Thousands of people are going to hospitals for problems that can be managed by a GP. Photo: File
Doctors are urging people to find a regular GP who they can trust and call on after hours to help stem a rise in unnecessary and costly hospital visits for minor problems such as gastro.
With data showing close to 100,000 visits to Victorian hospital emergency departments each year are for low urgency illnesses and injuries, doctors say people need to be educated about the most suitable health services for their needs.
Dr Simon Judkins, an emergency physician and spokesman for the Australasian College for Emergency Medicine, said while GP-type presentations were usually quick to manage and did not necessarily clog up emergency departments, they should be addressed to make better use of finite health resources.
He said people may be viewing hospital emergency departments as “one-stop shops” because they provide free radiology and pathology if required. But he said this often happened after people waited for hours to be seen in a unit that is there for emergencies.
Recent research has shown that many parents are bypassing GPs in favour of emergency departments for low urgency conditions in their children, such as sprained ankles and mild asthma. And the Royal Children’s Hospital has been pleading with parents on its Facebook page to consider GPs and other alternatives for less urgent problems such as coughs and colds.
While consumers have growing options for healthcare, including home visiting GPs in metropolitan areas, Dr Judkins said there was probably a need for more after-hours GP services, particularly with radiology options on site.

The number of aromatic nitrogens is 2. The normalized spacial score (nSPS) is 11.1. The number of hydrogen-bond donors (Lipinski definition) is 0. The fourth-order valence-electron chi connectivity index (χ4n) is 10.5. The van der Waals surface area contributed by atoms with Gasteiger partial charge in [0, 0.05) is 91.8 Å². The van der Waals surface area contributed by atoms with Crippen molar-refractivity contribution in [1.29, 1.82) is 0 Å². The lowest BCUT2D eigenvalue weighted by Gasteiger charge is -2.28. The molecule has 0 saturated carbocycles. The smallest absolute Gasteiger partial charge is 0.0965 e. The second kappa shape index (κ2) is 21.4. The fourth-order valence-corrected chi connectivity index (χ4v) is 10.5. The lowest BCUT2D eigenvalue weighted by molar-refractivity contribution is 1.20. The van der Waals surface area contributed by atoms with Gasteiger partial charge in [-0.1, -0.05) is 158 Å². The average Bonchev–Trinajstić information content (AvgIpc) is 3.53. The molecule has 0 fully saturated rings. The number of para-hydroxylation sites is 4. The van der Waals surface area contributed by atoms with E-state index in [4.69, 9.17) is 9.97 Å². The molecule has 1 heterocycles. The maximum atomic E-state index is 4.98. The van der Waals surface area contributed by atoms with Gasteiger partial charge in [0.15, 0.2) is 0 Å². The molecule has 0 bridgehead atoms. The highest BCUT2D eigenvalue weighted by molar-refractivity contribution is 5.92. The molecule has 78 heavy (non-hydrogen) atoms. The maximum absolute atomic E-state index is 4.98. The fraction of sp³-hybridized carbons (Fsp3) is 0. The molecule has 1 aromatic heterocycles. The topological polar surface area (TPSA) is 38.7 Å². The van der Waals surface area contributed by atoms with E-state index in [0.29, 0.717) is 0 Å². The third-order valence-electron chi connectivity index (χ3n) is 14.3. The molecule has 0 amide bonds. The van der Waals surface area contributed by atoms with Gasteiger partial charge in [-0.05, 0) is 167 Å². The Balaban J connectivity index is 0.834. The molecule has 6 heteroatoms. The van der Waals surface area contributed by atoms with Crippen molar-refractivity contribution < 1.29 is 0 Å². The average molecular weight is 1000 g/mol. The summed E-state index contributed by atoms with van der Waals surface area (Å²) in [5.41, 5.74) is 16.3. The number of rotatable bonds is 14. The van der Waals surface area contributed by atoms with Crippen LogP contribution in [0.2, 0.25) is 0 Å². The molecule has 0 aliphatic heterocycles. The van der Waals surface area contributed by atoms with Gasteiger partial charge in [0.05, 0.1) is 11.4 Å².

He said people with regular GPs who kept their patient’s history and knew them well tended to receive more efficient care, with less duplication of tests and less hospital visits.
President of the Victorian branch of the Australian Medical Association and GP Lorraine Baker said it was concerning that people were bypassing GPs for hospitals during business hours for minor illnesses and that all GP clinics have links to after-hours services, including home- visiting options.
“GPs are very well equipped to decide if a child needs emergency department assessment and can facilitate it to save the patient waiting,” she said. “If we see a sick child, we ring the emergency department and send our assessment so the child doesn’t sit in the waiting room.”
Furthermore, Dr Baker said in her experience people did not get swifter and cheaper treatment in hospitals for non-emergency care.
“(People) can spend six hours there whereas if they had gone to the local general practice, they might have been given a referral for an X-ray … gone to the local X-ray centre and come back and had everything dealt with within two hours,” she said.
Dr Baker said if patients were worried about costs, there were many bulk-billing services and some private clinics would negotiate cost if need be.
Health policy expert and former secretary of the Australian department of health, Dr Stephen Duckett, said more GPs should do further training in paediatrics so clinics had at least one doctor with expertise in the area. This may improve parents’ trust in GPs to manage children’s illnesses and injuries, he said.